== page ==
“Can I count on you? My phone bill’s going up with your dallying.”
“If you really can’t then don’t bother. Just hang up now, please and thank you.”
“Who do I look for when I get there? How do I know where to find you?” he inquired in a single breath.
“Oh don’t worry, Brewster, I await your arrival… with pleasure.”
When she hung up, his face was pale and his fingers clutched the metal shelf closest to him. This person, this woman expected his assistance without providing a single detail on herself yet knew every minute detail about him!
Less than minute later, he was dodging pas traffic towards an idle cab. Ever since an unpleasant experience a year ago on the bus, he dare not try his luck again.
Close to two hours later, he paid the taxi driver, stepped onto the slippery curb and rushed into the looming airport entrance.
At exactly one forty eight in the afternoon, he skidded to a stop just within the second set of glass doors.
“Brewster, nice to see you again.” A platinum haired woman raised a pair of sunglasses onto her head. Her cool gray eyes met his own trembling ones.
“You?! It was you on the phone?” He shook harder than a leaf in a windstorm.
She tilted her head to one side. Her sharp eyes regarded him with amusement, “Voice lessons and ventriloquism have had a great effect, have they not?”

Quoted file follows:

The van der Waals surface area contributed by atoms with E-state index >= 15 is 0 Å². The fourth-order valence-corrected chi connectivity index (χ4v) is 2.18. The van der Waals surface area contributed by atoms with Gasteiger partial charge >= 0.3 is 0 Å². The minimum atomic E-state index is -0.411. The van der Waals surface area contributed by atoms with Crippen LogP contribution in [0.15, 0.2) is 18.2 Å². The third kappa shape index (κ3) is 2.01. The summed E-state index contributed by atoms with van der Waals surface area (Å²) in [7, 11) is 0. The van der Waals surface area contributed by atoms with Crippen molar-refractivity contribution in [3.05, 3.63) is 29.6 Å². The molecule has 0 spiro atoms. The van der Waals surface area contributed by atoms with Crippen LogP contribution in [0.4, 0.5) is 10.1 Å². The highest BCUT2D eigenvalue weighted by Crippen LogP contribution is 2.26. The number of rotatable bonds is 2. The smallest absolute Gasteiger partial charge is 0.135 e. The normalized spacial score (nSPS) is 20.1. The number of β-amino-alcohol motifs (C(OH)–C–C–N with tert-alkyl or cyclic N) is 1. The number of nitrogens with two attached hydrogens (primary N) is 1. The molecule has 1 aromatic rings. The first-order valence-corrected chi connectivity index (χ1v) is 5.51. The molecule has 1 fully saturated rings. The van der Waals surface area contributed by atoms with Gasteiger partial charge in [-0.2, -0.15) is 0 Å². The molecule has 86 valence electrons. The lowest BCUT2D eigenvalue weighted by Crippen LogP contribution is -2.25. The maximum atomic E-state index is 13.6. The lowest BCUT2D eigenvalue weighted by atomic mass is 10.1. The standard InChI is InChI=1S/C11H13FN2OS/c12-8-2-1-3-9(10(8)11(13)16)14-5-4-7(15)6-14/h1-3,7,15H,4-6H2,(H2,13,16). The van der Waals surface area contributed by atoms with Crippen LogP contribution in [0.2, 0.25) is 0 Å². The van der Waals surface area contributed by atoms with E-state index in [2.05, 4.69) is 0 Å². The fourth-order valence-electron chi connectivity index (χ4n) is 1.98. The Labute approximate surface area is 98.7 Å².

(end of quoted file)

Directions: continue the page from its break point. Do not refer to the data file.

He staggered backward, “You said… you promised me you wouldn’t!” The bag-her bag- weighed him down.
“And you promised me a happy life, but we separated a year ago.” She threw back, “you threw me out with nothing but a denim dress on my back and broken dreams. “
“You spent all our money on your drugs. You were killing me along with yourself.” He choked out.
“I’m glad I left. I’ve reached the peak of my career. I’m ready to end it all, filthy rich, buried in a diamond studded casket.” She leered.
“What are you talking about?” He shuddered and swivelled his gaze around their surroundings. Everyone else paid no heed.
“Ever read the news, magazines, or listened to radio broadcasts?”
He shook his head, watching her close the distance between them; stiletto heels clicking on the tiled floor.
“Such a shame, for all your reading, you never care to know what’s really happening.” She slid her manicured hands into her pockets, “I’m Hollywood’s biggest commodity right now.” He stared at the forced smile which had crept onto her face. She sighed and straightened, eyes meeting his again, “Drop the bag, Brewster.”
Silently, he slid it off his shoulder and let it thump to the ground.
“Excellent, now do you remember a couple years back when you proposed to me? You told me I was your life.”
“Yes, he breathed out and resisted the urge to retreat backwards.
“Well,” as she spoke, both of them glanced at the bag between them, which now resonated with an urgent beeping. She continued, “ I said that you’d be the death of me when you kicked me out. Do you remember?”
The contents of the bag exploded, “And so you are.” Bystanders screamed as the floor beneath their feet crumpled and collapsed. Flames licked across its remains. Shards of glass were all that remained of the grand entrance and the high vaulted ceiling scorched dark then crashed down.
However, Brewster felt numb to all pain except that which he heard in his own voice as she shoved on envelope into his hands then fell on top of him in a dead weight as their hearts ceased beating simultaneously.
A terrorist attack? Oh no, just a loving contract gone wrong.